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Grenet, Muncey, and many others who were men when I was a young boy.
In 1857 we moved to the Salado on the Austin road, and lived there until 1859, then moved to Selma on the Cibolo, where my father kept the store, post office and stage stand. The old time stage coach was the only way of carrying mail and passengers from San Antonio to Austin.
From 1866 to 1869 Riley Davenport and I sold beeves to San Antonio butchers. They were William Heffling and his slaughter house and pens were where Muth's Garden is now on Grayson Street. Loesberg and Speicer had their pens on the Alazan west of town. There were two markets in San Antonio then, one was the old market house on Market Street, and the other was in the middle of Alamo Plaza, south of Crockett Street. We delivered about forty head every two weeks. The prices we received were six or seven dollars for the first beeves weighing from 900 to 1,000 pounds, and if they kept it on hand until it got thin they would turn it loose and go out on the Salado, in the range, and get a big fat steer in its place. Sometimes we would sell them the same steer two or three times, but they were never short any steers.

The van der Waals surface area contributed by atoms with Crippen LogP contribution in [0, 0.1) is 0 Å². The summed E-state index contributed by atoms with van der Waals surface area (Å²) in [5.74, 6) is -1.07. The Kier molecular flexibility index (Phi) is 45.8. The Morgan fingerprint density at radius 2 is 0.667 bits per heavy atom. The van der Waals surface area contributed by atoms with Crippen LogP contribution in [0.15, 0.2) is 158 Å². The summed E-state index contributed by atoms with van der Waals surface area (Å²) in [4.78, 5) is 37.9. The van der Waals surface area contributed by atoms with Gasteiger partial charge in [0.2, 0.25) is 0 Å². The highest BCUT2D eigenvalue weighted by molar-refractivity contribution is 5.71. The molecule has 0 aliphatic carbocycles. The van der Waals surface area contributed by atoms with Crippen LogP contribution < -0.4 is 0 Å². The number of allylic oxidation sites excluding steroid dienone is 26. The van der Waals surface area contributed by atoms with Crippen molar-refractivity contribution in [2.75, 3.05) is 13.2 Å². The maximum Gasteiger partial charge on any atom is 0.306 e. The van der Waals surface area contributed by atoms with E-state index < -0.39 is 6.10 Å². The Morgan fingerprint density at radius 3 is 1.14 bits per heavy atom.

In 1870 I went to Brownsville with Capt. W. L. Smith after horses which we brought to the Pettus ranch in the San Antonio River and sold most of them to the United States government on Col. Ed H. Cunningham's contract. Then we went back after 300 mules which we took to the Brazos River, sold some and worked the balance on the railroad for two years.
In 1873 I gathered what cattle I could, about 900 head, and drove to Wichita, Kansas, found the market dull and sold on a credit, for which I realized mostly experience. Some of the boys who went with me were John Davenport, Bob Murchison and Mike Connor. John Davenport now lives in Bandera county, Bob Murchison lives